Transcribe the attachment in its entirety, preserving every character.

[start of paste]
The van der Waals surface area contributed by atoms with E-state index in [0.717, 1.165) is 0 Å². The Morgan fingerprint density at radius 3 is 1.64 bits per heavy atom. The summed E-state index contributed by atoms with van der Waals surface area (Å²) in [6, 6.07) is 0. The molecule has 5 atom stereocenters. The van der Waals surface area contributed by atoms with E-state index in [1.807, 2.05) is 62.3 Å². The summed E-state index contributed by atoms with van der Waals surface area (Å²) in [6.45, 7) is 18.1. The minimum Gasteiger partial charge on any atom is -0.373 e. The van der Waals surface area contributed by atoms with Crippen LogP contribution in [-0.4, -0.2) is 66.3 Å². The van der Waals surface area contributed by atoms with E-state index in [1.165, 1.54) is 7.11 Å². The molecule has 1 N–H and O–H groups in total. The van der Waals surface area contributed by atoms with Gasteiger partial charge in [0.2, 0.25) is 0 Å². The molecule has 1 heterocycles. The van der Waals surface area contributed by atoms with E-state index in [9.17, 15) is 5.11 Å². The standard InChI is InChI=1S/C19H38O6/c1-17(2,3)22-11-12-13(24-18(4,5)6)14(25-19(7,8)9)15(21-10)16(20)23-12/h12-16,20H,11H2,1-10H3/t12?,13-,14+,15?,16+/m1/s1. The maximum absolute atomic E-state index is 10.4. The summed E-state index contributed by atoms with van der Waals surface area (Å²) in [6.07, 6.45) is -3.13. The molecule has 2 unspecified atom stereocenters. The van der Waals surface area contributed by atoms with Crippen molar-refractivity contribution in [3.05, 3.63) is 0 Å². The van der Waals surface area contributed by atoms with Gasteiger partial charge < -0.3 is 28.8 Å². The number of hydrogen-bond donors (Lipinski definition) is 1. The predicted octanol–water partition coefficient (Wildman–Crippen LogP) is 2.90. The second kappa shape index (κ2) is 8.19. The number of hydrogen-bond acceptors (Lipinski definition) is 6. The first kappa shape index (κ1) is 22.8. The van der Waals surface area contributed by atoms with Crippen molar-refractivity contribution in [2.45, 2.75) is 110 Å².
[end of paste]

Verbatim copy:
The van der Waals surface area contributed by atoms with E-state index in [0.717, 1.165) is 0 Å². The Morgan fingerprint density at radius 3 is 1.64 bits per heavy atom. The summed E-state index contributed by atoms with van der Waals surface area (Å²) in [6, 6.07) is 0. The molecule has 5 atom stereocenters. The van der Waals surface area contributed by atoms with E-state index in [1.807, 2.05) is 62.3 Å². The summed E-state index contributed by atoms with van der Waals surface area (Å²) in [6.45, 7) is 18.1. The minimum Gasteiger partial charge on any atom is -0.373 e. The van der Waals surface area contributed by atoms with Crippen LogP contribution in [-0.4, -0.2) is 66.3 Å². The van der Waals surface area contributed by atoms with E-state index in [1.165, 1.54) is 7.11 Å². The molecule has 1 N–H and O–H groups in total. The van der Waals surface area contributed by atoms with Gasteiger partial charge in [0.2, 0.25) is 0 Å². The molecule has 1 heterocycles. The van der Waals surface area contributed by atoms with E-state index in [9.17, 15) is 5.11 Å². The standard InChI is InChI=1S/C19H38O6/c1-17(2,3)22-11-12-13(24-18(4,5)6)14(25-19(7,8)9)15(21-10)16(20)23-12/h12-16,20H,11H2,1-10H3/t12?,13-,14+,15?,16+/m1/s1. The maximum absolute atomic E-state index is 10.4. The summed E-state index contributed by atoms with van der Waals surface area (Å²) in [6.07, 6.45) is -3.13. The molecule has 2 unspecified atom stereocenters. The van der Waals surface area contributed by atoms with Crippen molar-refractivity contribution in [3.05, 3.63) is 0 Å². The van der Waals surface area contributed by atoms with Gasteiger partial charge < -0.3 is 28.8 Å². The number of hydrogen-bond donors (Lipinski definition) is 1. The predicted octanol–water partition coefficient (Wildman–Crippen LogP) is 2.90. The second kappa shape index (κ2) is 8.19. The number of hydrogen-bond acceptors (Lipinski definition) is 6. The first kappa shape index (κ1) is 22.8. The van der Waals surface area contributed by atoms with Crippen molar-refractivity contribution in [2.45, 2.75) is 110 Å².